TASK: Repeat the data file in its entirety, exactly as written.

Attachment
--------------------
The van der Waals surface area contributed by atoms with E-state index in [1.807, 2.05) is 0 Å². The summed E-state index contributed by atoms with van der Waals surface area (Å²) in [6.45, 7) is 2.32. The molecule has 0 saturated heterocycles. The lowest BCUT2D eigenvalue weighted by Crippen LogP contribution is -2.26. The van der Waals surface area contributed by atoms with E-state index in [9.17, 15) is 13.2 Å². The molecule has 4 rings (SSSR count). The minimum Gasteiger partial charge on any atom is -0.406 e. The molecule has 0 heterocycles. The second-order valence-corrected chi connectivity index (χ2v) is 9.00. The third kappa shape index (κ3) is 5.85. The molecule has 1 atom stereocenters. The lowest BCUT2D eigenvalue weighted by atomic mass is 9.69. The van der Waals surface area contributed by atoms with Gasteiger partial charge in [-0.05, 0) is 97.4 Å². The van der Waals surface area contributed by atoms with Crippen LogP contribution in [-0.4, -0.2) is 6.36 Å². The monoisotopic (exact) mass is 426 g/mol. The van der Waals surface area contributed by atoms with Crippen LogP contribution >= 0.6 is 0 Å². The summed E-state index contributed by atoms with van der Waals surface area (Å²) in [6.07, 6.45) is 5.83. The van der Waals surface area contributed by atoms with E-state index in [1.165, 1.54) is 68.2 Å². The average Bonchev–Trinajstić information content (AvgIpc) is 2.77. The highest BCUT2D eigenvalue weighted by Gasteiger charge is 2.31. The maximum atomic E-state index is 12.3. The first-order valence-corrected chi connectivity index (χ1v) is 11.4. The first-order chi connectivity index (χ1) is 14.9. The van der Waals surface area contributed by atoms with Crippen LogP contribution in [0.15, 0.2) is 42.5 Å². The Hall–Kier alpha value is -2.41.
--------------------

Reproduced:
The van der Waals surface area contributed by atoms with E-state index in [1.807, 2.05) is 0 Å². The summed E-state index contributed by atoms with van der Waals surface area (Å²) in [6.45, 7) is 2.32. The molecule has 0 saturated heterocycles. The lowest BCUT2D eigenvalue weighted by Crippen LogP contribution is -2.26. The van der Waals surface area contributed by atoms with E-state index in [9.17, 15) is 13.2 Å². The molecule has 4 rings (SSSR count). The minimum Gasteiger partial charge on any atom is -0.406 e. The molecule has 0 heterocycles. The second-order valence-corrected chi connectivity index (χ2v) is 9.00. The third kappa shape index (κ3) is 5.85. The molecule has 1 atom stereocenters. The lowest BCUT2D eigenvalue weighted by atomic mass is 9.69. The van der Waals surface area contributed by atoms with Gasteiger partial charge in [-0.05, 0) is 97.4 Å². The van der Waals surface area contributed by atoms with Crippen LogP contribution in [-0.4, -0.2) is 6.36 Å². The monoisotopic (exact) mass is 426 g/mol. The van der Waals surface area contributed by atoms with Crippen LogP contribution >= 0.6 is 0 Å². The summed E-state index contributed by atoms with van der Waals surface area (Å²) in [6.07, 6.45) is 5.83. The van der Waals surface area contributed by atoms with E-state index in [1.165, 1.54) is 68.2 Å². The average Bonchev–Trinajstić information content (AvgIpc) is 2.77. The highest BCUT2D eigenvalue weighted by Gasteiger charge is 2.31. The maximum atomic E-state index is 12.3. The first-order valence-corrected chi connectivity index (χ1v) is 11.4. The first-order chi connectivity index (χ1) is 14.9. The van der Waals surface area contributed by atoms with Crippen LogP contribution in [0.15, 0.2) is 42.5 Å². The Hall–Kier alpha value is -2.41.